Project Details


The lack of credit history has been a big hurdle in credit approval, especially for vulnerable or disadvantaged groups, such as young people, women, immigrants or ethnic minorities, low-income segments. Recent research suggests that using more of personal data may help the credit inclusion of currently excluded or under-represented groups. Yet at the same time there are growing concerns about increasing use of personal data for credit risk assessment, since little is known of the attitudes towards such applications. Similarly, despite remarkable successes in the use of machine learning technology, significant reservations are voiced about its lack of transparency and possibility of amplifying unfair outcomes.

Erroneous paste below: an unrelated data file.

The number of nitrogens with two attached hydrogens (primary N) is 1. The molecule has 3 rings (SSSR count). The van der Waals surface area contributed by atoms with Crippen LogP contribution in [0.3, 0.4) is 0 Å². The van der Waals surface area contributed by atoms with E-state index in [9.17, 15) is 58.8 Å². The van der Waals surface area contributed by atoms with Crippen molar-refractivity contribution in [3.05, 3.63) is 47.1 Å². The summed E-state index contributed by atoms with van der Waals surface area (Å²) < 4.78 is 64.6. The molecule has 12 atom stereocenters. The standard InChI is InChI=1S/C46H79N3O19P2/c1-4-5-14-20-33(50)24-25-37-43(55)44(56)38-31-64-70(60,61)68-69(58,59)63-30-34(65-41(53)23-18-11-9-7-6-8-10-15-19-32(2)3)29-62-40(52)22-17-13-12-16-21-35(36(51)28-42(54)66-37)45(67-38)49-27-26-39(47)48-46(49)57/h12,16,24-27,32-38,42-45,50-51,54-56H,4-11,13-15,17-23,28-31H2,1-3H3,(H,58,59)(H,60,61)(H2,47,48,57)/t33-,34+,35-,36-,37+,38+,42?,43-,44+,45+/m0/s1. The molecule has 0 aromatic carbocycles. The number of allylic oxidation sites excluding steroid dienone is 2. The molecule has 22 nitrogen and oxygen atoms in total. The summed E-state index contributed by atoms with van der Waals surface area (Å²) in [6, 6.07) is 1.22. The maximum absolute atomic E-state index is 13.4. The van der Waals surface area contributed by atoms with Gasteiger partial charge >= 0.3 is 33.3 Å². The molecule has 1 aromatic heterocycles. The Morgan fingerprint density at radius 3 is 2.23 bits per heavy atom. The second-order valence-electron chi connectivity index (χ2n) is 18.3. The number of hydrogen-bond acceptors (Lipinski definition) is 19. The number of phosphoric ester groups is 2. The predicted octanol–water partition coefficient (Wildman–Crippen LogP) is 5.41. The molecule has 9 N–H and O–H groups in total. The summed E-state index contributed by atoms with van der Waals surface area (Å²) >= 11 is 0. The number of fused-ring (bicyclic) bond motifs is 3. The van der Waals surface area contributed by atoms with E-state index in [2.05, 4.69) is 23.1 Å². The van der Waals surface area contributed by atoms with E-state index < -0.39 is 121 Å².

The project will address the above problem by exploring:
•what is perceived as a fair and ethical credit decision by different groups of stakeholders; and what kind of data is acceptable to use in credit risk assessment;
•how different machine learning algorithms compare in terms of amplifying credit discrimination or unequal access to credit.

This is a PhD project funded by Baillie Gifford.

Effective start/end date1/10/2031/08/24


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